Charles: I can't agree more. I think that, you know, civil rights actions under the ADA are the foundation for this work. But nothing against all of the work that our peers in government do, but when has near compliance been something a creative or artist wants to address? I want to go above and beyond, to be thinking about, again, the importance of our diversity and our differences allowing us to be a healthier, stronger, creative community. So, we've got that floor, but I always want to go above and beyond. And another reason why as far as acronyms go, I'm a big fan of UP.
Anita: Because you always want to go up, Charles. Before we get into, I want to revisit the amazing organizations we met this week. But before we do, for some of our listeners and viewers, there's more information that you can access from our website.
Charles: Yes, on this final day, we do want to encourage people to go to our website, look up MassCulturalCouncil.org/UPaward. It will give you access to the initiative, some of the challenges that we put out there, to get people thinking about interpretation, description. And also, there were resources with other organization that are out there. So do look at MassCulturalCouncil.org/UPaward, it has the organizations we work with, the goals of this initiative, and being a state agency, it does have an evaluation so that I can collect some data. Thank you.
Anita: Yes, we're bureaucrats at heart, nevertheless, aspirations notwithstanding. So Charles, let's take a little trip down memory lane since Monday. I wanted to walk through these amazing organizations that we got to meet. We got to visit with their leaders and we got to know a little bit better this week. And I want to ask you if you will just give us one reflection on each. One thing that we can all take away from our conversation, discussion, and familiarity with these organizations. And I'm gonna start with Abilities Dance.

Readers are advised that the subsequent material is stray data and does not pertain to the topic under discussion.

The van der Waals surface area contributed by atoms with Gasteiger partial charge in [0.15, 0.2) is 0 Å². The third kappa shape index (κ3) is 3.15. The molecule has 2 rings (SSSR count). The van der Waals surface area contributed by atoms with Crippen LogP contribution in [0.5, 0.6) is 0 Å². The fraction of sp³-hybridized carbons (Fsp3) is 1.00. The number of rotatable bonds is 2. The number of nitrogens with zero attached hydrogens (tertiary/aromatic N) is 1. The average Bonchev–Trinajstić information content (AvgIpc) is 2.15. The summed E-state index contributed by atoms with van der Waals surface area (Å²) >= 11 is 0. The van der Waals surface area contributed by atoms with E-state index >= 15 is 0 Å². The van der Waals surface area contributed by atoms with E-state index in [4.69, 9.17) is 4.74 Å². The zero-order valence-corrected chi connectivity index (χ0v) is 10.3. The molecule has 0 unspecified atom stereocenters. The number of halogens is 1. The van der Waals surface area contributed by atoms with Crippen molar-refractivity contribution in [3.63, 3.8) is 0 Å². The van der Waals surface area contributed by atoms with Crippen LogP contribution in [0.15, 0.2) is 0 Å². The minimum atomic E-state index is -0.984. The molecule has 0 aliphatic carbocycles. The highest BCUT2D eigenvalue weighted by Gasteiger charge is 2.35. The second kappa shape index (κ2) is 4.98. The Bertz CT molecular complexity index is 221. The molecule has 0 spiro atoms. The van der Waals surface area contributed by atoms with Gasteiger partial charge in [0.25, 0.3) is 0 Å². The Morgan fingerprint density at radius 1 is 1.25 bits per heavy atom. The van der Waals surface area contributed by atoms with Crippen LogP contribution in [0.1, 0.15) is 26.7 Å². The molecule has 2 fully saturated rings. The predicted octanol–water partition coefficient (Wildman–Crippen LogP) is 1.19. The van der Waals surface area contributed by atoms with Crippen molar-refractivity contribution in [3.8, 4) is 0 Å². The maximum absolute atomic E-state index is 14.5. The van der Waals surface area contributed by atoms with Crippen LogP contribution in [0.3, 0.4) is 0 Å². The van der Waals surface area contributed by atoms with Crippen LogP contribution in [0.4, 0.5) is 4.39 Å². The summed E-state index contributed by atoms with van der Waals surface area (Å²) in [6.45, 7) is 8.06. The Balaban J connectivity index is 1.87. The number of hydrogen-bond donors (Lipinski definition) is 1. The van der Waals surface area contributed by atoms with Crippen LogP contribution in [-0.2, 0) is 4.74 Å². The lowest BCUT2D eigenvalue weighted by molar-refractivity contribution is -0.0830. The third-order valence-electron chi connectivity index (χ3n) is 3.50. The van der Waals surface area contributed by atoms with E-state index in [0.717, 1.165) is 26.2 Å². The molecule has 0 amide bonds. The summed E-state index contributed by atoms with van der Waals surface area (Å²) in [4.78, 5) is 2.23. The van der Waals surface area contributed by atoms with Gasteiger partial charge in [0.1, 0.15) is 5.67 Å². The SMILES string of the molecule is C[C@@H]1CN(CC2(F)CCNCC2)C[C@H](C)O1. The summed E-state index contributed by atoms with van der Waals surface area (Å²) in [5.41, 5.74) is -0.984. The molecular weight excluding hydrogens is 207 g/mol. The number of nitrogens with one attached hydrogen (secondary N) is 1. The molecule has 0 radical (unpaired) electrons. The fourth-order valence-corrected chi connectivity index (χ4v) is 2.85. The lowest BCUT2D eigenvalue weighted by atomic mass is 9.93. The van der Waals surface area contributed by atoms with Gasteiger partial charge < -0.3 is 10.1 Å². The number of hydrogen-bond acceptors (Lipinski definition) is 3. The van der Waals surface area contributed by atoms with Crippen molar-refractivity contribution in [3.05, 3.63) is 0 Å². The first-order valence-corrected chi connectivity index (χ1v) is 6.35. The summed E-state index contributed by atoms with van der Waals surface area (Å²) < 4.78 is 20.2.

Charles: Abilities Dance is a new and driving force in the dance world. I must say, they are under Ellice Patterson's leadership, they are redefining the choreograph gesture, how we look at space and place and even this idea of aesthetics, she really challenges the viewer and the listener to look deeply at really her work, which is dense and profound and strikingly beautiful.
Charles: ArtsEmerson has really, they have really boosted access to not only include the different enhancements and services that people with disabilities might need, but their approach is truly intersectional. They are putting marginalized voices center stage and they are activating their audiences to participate in it. It's a remarkable organization that has really become driven under the leadership of both David Dower, David House, and their wonderful team, strong group.